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Articles Posted in Sexual Harassment

What You Should Know About the Proposed Title IX Revisions 

New Title IX provisions went into effect on August 14, 2020, drastically reducing the protections the statute provided to prevent sexual harassment and assault despite overwhelming evidence that sexual assaults on campus are at epidemic levels.  Here is what you need to know about the recent changes and what to expect on campuses starting in the fall of 2020. 

In 2017, Secretary Betsy Devos, at the helm of the Department of Education (DOE), rescinded the previous administration’s 2011 guidance on Title IX, also known as the Dear Colleague Letter (DCL), with the promise that revisions for the legislation would be released soon. 

Know Your Rights: Title IX Prohibits Sexual Harassment and Sexual Violence Where You Go to School 

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Title IX of the Education Amendments of 1972 (“Title IX”), 20 U.S.C. §1681 et seq. is a Federal civil rights law that prohibits discrimination on the basis of sex in education programs and activities.  All public and private elementary and secondary schools, school districts, colleges, and universities (hereinafter “schools”) receiving any Federal funds must comply with Title IX.  Under Title IX, discrimination on the basis of sex can include sexual harassment or sexual violence, such as rape, sexual assault, sexual battery, and sexual coercion. 

Below is additional information regarding the specific requirements of Title IX as they pertain to sexual harassment and sexual violence.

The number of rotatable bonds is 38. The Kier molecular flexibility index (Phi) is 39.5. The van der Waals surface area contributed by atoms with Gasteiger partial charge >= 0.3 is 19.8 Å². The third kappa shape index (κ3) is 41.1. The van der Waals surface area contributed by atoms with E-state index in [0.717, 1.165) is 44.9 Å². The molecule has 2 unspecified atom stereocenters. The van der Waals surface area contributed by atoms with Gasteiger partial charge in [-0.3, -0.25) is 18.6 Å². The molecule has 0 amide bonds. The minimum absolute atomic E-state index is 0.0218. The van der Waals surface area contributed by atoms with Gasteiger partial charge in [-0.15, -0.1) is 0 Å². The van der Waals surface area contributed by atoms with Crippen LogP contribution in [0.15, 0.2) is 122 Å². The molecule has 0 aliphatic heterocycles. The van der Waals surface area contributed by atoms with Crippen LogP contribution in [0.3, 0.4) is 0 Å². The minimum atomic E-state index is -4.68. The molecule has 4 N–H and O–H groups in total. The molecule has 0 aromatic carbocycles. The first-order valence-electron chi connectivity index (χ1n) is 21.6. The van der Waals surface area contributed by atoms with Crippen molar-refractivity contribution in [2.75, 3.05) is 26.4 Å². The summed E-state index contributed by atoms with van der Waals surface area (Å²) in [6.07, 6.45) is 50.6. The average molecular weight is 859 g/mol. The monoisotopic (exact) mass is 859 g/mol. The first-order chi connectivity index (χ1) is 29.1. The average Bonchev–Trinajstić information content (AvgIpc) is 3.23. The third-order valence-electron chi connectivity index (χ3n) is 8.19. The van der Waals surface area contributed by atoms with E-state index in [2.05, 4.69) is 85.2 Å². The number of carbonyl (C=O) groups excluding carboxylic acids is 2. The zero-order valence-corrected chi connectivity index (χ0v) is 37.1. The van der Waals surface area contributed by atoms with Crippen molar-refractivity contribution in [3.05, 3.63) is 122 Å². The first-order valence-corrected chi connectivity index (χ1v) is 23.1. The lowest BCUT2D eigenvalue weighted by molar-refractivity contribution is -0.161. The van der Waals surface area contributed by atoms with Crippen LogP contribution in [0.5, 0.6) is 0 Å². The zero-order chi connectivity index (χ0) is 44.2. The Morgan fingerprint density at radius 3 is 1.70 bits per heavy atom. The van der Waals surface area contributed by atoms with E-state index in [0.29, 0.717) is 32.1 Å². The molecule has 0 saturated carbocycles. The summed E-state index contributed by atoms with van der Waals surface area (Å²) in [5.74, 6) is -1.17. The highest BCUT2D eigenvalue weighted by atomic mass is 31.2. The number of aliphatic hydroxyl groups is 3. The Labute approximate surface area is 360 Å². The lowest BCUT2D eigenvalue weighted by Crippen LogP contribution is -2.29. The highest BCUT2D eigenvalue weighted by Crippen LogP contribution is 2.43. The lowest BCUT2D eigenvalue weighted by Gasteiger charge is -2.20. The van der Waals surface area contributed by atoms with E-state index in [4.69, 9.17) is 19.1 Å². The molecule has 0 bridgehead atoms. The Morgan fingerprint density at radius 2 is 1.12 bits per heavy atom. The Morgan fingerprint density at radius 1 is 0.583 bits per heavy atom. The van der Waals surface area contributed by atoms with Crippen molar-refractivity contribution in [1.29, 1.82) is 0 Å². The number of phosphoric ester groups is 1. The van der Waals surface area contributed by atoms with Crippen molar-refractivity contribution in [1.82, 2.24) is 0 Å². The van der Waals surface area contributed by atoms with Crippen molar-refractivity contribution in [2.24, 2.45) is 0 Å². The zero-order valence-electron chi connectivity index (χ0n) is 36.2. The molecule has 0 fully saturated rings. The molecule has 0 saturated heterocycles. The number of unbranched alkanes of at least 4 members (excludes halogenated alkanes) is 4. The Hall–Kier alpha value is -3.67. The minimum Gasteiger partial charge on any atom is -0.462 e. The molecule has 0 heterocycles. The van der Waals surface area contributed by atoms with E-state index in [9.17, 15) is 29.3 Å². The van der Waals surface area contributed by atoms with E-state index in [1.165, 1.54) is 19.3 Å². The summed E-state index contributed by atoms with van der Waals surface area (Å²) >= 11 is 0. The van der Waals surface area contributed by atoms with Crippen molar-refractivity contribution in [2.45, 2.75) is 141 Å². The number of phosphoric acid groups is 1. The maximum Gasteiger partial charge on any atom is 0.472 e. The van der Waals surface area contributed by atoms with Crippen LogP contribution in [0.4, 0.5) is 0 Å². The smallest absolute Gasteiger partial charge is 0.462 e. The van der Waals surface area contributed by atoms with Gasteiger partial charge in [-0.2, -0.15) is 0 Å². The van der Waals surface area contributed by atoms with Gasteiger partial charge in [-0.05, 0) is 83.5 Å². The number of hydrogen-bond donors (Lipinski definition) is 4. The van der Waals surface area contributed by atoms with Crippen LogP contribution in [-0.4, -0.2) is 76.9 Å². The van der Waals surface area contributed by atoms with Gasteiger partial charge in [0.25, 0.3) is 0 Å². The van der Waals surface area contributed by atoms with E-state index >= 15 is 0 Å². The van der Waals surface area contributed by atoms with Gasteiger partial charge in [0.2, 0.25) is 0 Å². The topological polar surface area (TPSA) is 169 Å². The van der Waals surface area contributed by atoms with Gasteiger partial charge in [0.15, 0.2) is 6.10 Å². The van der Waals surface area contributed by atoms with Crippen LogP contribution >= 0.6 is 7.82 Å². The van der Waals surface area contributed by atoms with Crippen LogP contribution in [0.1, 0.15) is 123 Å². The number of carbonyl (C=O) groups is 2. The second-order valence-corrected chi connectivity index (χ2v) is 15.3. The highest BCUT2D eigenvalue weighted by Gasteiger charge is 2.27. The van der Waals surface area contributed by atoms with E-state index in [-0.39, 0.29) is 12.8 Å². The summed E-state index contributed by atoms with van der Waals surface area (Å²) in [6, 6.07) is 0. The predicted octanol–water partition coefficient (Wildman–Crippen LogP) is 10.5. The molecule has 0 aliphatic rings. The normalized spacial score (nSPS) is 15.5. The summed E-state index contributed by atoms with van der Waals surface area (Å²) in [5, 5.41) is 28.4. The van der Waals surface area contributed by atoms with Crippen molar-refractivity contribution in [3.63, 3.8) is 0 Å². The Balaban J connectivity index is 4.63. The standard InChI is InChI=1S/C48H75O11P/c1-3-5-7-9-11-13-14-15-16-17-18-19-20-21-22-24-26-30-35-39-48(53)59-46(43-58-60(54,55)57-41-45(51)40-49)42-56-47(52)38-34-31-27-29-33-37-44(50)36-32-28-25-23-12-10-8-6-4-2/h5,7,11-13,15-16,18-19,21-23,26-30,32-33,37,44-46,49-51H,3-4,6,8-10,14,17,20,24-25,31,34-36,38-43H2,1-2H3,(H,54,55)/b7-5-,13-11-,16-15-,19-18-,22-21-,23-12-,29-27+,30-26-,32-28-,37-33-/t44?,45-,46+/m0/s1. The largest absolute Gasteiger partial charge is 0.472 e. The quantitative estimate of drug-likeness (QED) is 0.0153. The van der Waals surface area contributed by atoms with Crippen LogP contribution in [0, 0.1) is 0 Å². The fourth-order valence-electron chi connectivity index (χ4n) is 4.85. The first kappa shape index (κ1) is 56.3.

What Is Sexual Assault? 

The term “sexual violence” encompasses sexual abuse, sexual assault, and rape. In Massachusetts, sexual assault is defined as any crime in which the offender subjects the victim to sexual touching that is unwanted and offensive.  Rape is defined as Sexual intercourse or unnatural sexual intercourse with a person, by force and against his will, or by the threat of bodily injury.  Sexual intercourse and unnatural intercourse include, by definition, the penetration of any bodily orifice by any object. 

On average, sexual assault occurs every 73 seconds in America. 

Expectant Mothers In the Workforce during COVID-19

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While the Coronavirus Pandemic is challenging for us all, expecting mothers find themselves in a uniquely difficult position. Pregnancy is enough to make any woman nervous; pregnancy in the midst of a pandemic while being pressured to work in a potentially dangerous workplace is another thing altogether.

Although mother-to-child transmission of coronavirus during pregnancy is unlikely, there are still legitimate risks for women and their future children. According to the American College of Obstetricians and Gynecologists, pregnant women should take the following steps to reduce their risk of infection:

Many of us know someone who has experienced some form of sexual harassment at work… maybe you have experienced it yourself at work. What’s important to understand is that sexual harassment should never be a normal part of your workday. Whether it happens to a woman or to a man, sexual harassment in any form is unacceptable.

What is Sexual Harassment… According to Federal Law

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According to the National Partnership for Women and Families’ Know Your Rights Manual, the law states that a workplace situation is considered a sexual harassment case if:

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